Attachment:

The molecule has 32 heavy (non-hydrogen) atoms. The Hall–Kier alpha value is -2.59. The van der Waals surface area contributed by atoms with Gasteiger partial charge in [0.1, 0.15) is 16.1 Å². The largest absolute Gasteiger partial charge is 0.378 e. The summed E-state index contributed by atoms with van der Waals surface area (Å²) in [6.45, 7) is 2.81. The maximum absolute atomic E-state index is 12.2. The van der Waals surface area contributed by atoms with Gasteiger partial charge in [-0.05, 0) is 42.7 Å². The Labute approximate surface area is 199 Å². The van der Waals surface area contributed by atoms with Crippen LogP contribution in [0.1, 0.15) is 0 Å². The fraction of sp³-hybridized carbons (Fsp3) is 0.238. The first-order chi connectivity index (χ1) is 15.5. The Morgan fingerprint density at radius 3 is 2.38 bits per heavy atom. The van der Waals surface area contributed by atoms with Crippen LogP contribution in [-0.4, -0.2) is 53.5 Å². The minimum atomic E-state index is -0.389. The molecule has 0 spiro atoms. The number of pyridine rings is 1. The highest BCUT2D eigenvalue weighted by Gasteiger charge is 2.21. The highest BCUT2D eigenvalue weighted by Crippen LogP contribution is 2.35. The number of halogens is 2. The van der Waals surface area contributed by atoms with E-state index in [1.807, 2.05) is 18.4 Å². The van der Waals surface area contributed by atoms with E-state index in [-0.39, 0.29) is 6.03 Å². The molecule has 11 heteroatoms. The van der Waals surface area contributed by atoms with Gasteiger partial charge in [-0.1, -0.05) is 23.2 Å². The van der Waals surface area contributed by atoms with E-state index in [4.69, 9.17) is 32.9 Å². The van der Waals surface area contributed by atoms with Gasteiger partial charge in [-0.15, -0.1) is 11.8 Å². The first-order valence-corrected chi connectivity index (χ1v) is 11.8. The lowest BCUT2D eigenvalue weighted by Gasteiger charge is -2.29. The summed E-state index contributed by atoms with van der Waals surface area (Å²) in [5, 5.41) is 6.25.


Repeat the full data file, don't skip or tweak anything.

The molecule has 32 heavy (non-hydrogen) atoms. The Hall–Kier alpha value is -2.59. The van der Waals surface area contributed by atoms with Gasteiger partial charge in [0.1, 0.15) is 16.1 Å². The largest absolute Gasteiger partial charge is 0.378 e. The summed E-state index contributed by atoms with van der Waals surface area (Å²) in [6.45, 7) is 2.81. The maximum absolute atomic E-state index is 12.2. The van der Waals surface area contributed by atoms with Gasteiger partial charge in [-0.05, 0) is 42.7 Å². The Labute approximate surface area is 199 Å². The van der Waals surface area contributed by atoms with Crippen LogP contribution in [0.1, 0.15) is 0 Å². The fraction of sp³-hybridized carbons (Fsp3) is 0.238. The first-order chi connectivity index (χ1) is 15.5. The Morgan fingerprint density at radius 3 is 2.38 bits per heavy atom. The van der Waals surface area contributed by atoms with Crippen LogP contribution in [-0.4, -0.2) is 53.5 Å². The minimum atomic E-state index is -0.389. The molecule has 0 spiro atoms. The number of pyridine rings is 1. The highest BCUT2D eigenvalue weighted by Gasteiger charge is 2.21. The highest BCUT2D eigenvalue weighted by Crippen LogP contribution is 2.35. The number of halogens is 2. The van der Waals surface area contributed by atoms with E-state index in [1.807, 2.05) is 18.4 Å². The van der Waals surface area contributed by atoms with E-state index in [-0.39, 0.29) is 6.03 Å². The molecule has 11 heteroatoms. The van der Waals surface area contributed by atoms with Gasteiger partial charge in [-0.1, -0.05) is 23.2 Å². The van der Waals surface area contributed by atoms with E-state index in [4.69, 9.17) is 32.9 Å². The van der Waals surface area contributed by atoms with Gasteiger partial charge in [-0.15, -0.1) is 11.8 Å². The first-order valence-corrected chi connectivity index (χ1v) is 11.8. The lowest BCUT2D eigenvalue weighted by Gasteiger charge is -2.29. The summed E-state index contributed by atoms with van der Waals surface area (Å²) in [5, 5.41) is 6.25.